Nepal | May 27, 2020

Quake survivors exposed to health risks

Lekhanath Pandey
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earthquake survivors face shortage of drinking water at Salyantar-1, Dhading

An earthquake survivor carries a vessel of drinking water towards his temporary shelter based in Salyantar-1, Dhading on Sunday, March 6, 2016. At least 43 families of Kapurgaun of Lapa have been taking shelter at open pasture of Pauwa, Salyantar- 1 after their home village was ravaged by the April 25 earthquake. Photo: Lekhanath Pandey/THT

Dhading, March 11

People displaced by the earthquakes in Dhading district are exposed to severe health risks as they share congested shelters without sufficient access to food, healthcare, or adequate water supply and sanitation facilities.

According to District Administration Office, at least 774 families of northern Dhading, mostly from Ree, Lapa, Tipling, Jharlang and Shertung VDCs were displaced after the April 25 earthquake.

They have since been taking shelters in makeshift tents in different areas of Salyantar, Sankosh, Nilkantha and Dhola VDCs.

Local authorities have warned of an epidemic outbreak at camps during the coming summer.

District Health Officer Jivan Kumar Malla told The Himalayan Times that cases of flu, viral fever and typhoid had shot up in the temporary camps as displaced quake-survivors are without sufficient access to health care facilities.

At least two dozen children from a single camp in Sankosh were treated for flu and viral infection in February. Malla warned of an outbreak of typhoid and other diseases during upcoming monsoon as quake survivors have been defecating in the open due to absence of adequate toilets.

He said many children below the age of five years were found suffering from malnutrition.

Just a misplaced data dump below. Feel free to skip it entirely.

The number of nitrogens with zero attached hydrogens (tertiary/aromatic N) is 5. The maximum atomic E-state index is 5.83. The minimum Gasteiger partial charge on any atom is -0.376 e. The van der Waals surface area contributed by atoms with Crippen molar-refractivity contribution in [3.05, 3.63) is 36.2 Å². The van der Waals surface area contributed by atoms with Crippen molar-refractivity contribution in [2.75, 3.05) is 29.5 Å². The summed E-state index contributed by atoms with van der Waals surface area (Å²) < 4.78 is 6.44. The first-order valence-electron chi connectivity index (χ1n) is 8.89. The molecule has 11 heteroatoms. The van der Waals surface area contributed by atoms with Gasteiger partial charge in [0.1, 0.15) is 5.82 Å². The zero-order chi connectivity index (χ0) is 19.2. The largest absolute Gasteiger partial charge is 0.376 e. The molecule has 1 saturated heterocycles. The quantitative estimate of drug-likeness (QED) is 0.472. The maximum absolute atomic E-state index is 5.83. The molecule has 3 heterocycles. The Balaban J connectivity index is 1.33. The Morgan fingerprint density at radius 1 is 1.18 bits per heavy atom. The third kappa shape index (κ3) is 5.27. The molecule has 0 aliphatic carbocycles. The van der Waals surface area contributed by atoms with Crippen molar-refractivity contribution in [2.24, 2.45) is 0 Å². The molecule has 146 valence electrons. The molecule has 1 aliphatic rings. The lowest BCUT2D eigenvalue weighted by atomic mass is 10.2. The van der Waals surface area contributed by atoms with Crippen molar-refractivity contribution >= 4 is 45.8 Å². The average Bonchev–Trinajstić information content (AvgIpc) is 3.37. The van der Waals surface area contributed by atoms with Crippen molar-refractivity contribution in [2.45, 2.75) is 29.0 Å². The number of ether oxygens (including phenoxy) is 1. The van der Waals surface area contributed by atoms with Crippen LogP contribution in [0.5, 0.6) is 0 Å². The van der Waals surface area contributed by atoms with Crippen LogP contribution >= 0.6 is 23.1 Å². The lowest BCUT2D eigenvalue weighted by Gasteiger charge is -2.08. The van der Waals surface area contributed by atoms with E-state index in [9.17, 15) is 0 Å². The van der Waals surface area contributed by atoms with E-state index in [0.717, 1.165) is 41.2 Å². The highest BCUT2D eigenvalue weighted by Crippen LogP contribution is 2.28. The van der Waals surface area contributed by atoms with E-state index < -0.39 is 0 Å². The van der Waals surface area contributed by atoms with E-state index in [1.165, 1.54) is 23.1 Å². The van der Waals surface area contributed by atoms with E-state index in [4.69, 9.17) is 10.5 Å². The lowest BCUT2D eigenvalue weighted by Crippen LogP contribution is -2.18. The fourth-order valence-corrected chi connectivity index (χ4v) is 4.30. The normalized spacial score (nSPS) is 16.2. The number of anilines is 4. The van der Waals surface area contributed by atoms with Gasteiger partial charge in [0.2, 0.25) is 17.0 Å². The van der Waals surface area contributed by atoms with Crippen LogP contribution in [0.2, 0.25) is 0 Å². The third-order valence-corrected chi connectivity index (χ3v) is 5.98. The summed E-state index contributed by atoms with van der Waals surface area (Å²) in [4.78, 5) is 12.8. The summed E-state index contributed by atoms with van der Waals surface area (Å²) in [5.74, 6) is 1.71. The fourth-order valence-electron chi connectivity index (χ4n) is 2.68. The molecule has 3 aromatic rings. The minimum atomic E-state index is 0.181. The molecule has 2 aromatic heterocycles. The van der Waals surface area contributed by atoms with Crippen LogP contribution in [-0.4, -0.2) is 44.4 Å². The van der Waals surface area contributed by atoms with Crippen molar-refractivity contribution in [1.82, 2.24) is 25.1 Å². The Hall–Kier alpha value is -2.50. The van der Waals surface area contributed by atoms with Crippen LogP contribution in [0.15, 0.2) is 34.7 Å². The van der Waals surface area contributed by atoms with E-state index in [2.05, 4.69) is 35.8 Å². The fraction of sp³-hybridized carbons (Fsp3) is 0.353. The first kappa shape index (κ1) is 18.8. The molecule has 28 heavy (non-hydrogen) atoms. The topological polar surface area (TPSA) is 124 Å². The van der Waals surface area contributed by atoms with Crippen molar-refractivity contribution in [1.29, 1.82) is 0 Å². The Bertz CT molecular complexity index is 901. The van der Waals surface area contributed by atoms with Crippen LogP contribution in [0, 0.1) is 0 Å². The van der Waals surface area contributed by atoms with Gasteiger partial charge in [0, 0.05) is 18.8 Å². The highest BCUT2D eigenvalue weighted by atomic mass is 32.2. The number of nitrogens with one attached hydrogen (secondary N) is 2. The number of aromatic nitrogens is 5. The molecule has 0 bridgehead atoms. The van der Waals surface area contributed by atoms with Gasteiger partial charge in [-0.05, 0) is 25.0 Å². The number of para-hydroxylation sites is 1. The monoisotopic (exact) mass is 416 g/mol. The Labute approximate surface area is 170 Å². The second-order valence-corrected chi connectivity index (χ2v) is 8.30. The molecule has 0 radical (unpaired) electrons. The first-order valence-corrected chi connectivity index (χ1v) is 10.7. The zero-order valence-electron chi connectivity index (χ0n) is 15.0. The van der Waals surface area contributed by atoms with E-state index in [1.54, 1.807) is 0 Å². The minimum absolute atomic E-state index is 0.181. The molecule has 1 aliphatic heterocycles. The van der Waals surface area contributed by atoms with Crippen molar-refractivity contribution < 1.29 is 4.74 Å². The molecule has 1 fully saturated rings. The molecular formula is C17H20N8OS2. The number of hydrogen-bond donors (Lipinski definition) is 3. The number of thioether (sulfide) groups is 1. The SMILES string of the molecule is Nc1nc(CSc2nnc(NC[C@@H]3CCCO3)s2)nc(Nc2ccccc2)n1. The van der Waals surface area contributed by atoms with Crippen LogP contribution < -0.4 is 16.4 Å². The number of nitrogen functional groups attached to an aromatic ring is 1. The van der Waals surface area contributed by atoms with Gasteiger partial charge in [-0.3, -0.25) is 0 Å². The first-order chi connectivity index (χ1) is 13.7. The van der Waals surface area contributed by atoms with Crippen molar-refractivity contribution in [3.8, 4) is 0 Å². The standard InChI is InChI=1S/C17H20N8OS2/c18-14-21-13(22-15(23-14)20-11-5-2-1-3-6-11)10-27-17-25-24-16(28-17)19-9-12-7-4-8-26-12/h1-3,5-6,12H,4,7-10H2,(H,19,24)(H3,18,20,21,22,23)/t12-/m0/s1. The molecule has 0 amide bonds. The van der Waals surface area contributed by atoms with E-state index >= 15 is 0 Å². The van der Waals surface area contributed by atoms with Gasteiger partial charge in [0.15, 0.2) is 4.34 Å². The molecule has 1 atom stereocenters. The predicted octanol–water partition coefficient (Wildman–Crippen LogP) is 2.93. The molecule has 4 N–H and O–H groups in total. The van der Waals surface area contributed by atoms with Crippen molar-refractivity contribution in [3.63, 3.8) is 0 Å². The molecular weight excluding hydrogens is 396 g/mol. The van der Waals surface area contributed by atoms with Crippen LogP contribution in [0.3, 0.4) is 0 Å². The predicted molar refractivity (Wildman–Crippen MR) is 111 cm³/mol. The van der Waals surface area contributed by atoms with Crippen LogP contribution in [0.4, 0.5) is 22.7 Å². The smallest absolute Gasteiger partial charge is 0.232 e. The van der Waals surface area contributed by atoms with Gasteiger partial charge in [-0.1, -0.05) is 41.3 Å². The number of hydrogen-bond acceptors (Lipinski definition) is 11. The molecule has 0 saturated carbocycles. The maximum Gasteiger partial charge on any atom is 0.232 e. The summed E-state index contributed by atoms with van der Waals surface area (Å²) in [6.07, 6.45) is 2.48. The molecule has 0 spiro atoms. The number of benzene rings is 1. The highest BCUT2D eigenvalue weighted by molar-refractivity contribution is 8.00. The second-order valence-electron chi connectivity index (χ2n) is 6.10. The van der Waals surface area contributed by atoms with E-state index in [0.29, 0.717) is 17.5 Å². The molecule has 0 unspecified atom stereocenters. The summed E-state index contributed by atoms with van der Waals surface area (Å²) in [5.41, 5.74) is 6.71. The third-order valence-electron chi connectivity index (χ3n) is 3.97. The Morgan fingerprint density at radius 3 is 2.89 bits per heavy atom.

The District Health Office, in coordination with some non-governmental organisations, has set up clinics and provided mobile health services targeting the quake survivors. But this has not been effective.

As their stay in temporary camps have been extended, the quake survivors have started rearing hens and pigs, which has further polluted their locality, said Ekaraj Chhatakuli, executive director of Focus Nepal, Dhading.

“Neither have we been told where we would be relocated in future, nor has the government built facilities such as toilets and taps in the camps,” said Ram Kumar Tamang, a displaced quake survivor in Lapa-1, Kapurgaun.

He is now living in a temporary camp in Salyantar VDC along with 43 families displaced from Kapurgaun, which is one of the many areas declared ‘uninhabitable’ by the Department of Hydrology and Meteorology after the earthquake.

Chief District Officer of Dhading Bashu Ghimire told this daily that the government has not installed new facilities targeting the quake displaced people as they are supposed to return to their original villages.

He, however, urged the quake survivors to keep their localities neat and clean and avoid activities such as rearing hens and pigs.


A version of this article appears in print on March 12, 2016 of The Himalayan Times.


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